If we’re being honest I have always preferred the Madonna albums that are fun and catchy, but also introspective. Which might explain why my favorite albums are Like a Prayer and Ray of Light. Both these albums effortlessly blend great pop sensibilities with confessional songwriting, which lifts them from standard pop trifle to pop classics. This partly explains why there are moments on MDNA that I greatly enjoy. Many critics have already stated that this is Madonna’s ‘divorce album’, and that’s hard to argue against. With lyrics like, “I tried to be your wife, I diminished myself,” and “Your picture’s off my wall, but I’m still waiting for your call,” she seems to be working through her failed marriage throughout most of the 17 tracks from the album. These moments of confession and introspection are what makes this album an engaging listen. Madge’s delivery and personal connections to the songs help to ground the album and make it more accessible than the well received Confessions on a Dancefloor. Although that album was well liked by many, I felt that she sounded too disconnected to what she was singing, which left me cold (even as I danced away). On MDNA she seems to want to exorcise her feelings, using both her words and and dance as a way to expel all the negativity.
The stand out track on the album is definitely ‘Falling Free.’ A curious and dream-like song, it bears a resemblance to the beautiful ‘Mer Girl.’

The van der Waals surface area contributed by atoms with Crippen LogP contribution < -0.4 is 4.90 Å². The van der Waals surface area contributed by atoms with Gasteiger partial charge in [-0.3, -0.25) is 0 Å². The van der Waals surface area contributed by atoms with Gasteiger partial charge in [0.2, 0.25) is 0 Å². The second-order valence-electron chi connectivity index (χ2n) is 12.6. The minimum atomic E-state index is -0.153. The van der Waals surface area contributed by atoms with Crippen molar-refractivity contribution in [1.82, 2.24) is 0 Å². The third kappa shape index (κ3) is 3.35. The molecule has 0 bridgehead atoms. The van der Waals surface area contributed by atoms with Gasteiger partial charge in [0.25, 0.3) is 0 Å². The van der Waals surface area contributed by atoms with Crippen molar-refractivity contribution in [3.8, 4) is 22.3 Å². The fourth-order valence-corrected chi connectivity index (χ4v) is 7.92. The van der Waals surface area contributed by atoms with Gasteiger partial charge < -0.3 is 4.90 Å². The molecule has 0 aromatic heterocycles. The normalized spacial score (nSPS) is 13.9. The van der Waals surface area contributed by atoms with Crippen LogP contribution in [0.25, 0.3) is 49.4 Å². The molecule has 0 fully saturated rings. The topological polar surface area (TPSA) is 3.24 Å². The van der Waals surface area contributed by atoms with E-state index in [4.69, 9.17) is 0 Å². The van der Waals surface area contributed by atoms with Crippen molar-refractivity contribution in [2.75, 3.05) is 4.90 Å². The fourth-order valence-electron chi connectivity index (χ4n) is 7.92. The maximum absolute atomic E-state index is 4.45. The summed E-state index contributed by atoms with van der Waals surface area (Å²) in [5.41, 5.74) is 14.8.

‘Falling Free’ is a haunting song that closes the album and speaks to her relationship with her ex-husband. When she sings, “I let loose the need to know, we’re both free, free to go,” it’s a fitting end to an album haunted by a relationship that has soured. On the other hand, ‘Gang Bang,’ which is the album’s second track, is a completely different track in its sound and meaning. Drawing from house music and dubstep and a kind of Kill Bill sensibility, it’s a revenge song that draws you in with its heart pounding beat. ‘Bang, bang, shot you dead, shot my lover in the head. Bang, bang, shot you dead, and I have no regrets.’ Although perhaps a little dark, the song is fun, with its tongue in cheek sensibility. Elsewhere, Nicki Minaj makes a welcome return on ‘I Don’t Give a F,’ which sees Madonna revisiting her rapping days, but this time more successfully. Although Madonna is by no means a rapper, this track works well for her limited skills. She is definitely upstaged here by Minaj, but overall the track itself is great.